When I am part of the making of a building and examine my process, what is happening in me when I do it, myself, in my effort, is that I find that I am always reaching for the same thing. In some form, it is the personal nature of existence, revealed in the building, that I am searching for. It is “I,” the I-myself, lying within all things. It is that shining something which draws me on, which I feel in the bones of the world, which comes out of the earth and makes our existence luminous.

What must I do to put this self-like quality into the house, the room, the roof, the path, the tile? Often I can feel the possibility of this in a thing before I start to think, or design, or plan, or build, or before I start to paint. It is the sublime interior, the right thing. I first feel existence shimmering in reality, and I then feel it deep enough in the thing I am looking at and trying to ake, to know that it is worth capturing in concrete and wood and tile and paint. I can feel it, nearly always, almost before I start. Or, rather, I do not let myself start until I can feel this thing.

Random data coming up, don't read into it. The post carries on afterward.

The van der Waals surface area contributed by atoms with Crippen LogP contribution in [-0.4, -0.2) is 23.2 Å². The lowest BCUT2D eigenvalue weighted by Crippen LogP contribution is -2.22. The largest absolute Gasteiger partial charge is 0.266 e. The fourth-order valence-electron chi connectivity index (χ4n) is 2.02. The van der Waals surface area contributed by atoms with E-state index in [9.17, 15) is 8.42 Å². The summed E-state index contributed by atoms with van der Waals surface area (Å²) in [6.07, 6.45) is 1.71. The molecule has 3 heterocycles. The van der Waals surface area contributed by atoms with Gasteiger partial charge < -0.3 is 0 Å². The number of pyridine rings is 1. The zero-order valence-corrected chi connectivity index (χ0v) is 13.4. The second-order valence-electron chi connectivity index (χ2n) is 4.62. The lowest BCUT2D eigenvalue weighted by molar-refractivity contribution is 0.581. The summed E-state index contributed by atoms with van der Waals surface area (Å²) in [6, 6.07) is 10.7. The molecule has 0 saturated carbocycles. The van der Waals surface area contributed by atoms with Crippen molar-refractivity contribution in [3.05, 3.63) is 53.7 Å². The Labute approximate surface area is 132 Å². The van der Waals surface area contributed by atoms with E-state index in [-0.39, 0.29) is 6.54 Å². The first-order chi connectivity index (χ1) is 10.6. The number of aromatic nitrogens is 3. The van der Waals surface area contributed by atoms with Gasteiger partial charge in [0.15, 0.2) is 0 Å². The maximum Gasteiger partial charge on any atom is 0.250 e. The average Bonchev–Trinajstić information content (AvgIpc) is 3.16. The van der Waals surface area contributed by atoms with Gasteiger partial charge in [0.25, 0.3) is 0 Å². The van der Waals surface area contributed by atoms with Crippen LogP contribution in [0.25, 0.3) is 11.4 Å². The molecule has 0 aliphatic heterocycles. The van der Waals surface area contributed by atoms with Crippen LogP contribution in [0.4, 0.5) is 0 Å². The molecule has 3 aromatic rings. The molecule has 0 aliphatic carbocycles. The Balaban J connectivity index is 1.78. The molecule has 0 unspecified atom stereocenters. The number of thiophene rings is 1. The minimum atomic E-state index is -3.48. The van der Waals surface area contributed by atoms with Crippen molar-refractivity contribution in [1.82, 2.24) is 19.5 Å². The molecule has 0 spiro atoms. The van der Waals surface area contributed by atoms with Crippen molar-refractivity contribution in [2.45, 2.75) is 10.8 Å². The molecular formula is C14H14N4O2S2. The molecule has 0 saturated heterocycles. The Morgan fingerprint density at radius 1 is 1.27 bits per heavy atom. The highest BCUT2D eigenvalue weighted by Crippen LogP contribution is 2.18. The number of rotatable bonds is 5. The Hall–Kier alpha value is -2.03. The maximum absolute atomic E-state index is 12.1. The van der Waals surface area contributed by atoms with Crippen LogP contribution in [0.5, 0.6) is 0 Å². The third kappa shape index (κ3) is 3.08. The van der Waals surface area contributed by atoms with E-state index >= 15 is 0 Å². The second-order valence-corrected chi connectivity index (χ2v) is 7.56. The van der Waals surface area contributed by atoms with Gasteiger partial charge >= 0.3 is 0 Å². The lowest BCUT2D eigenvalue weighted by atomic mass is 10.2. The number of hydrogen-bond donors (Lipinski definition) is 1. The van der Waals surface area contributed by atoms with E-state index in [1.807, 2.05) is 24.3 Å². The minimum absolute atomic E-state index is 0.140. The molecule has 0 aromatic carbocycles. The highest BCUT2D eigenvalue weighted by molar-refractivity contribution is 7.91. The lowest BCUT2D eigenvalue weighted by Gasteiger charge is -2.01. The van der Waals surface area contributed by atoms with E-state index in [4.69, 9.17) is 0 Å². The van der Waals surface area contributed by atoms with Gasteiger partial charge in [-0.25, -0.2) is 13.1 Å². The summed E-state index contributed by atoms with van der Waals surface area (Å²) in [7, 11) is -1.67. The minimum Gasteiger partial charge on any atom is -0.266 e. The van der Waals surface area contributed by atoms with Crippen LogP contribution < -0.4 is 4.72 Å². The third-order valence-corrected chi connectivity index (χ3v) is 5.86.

This thing, this something, is not God, it is not nature, it is not feeling. It is some ultimate, beyond experience. When I reach for it, I try to find—I can partly feel—the illumination of existence, a glimpse of that ultimate. It is always the same thing at root. Yet, of course, it takes an infinite variety of different forms

From “The Luminous Ground” by Christopher Alexander

I believe it is in the nature of matter, that it is soaked through with self or “I.” The essence of the argument … is that the thing we call “the self,” which lies at the core of our experience, is a real thing, existing in all matter, beyond ourselves, and that in the end we must understand it, in order to make living structure in buildings. But it is also my argument that this is the nature of matter. It is not only necessary to understand it when we wish to make living structure in buildings. It is also necessary if we wish to grasp our place in the universe, our relationship to nature.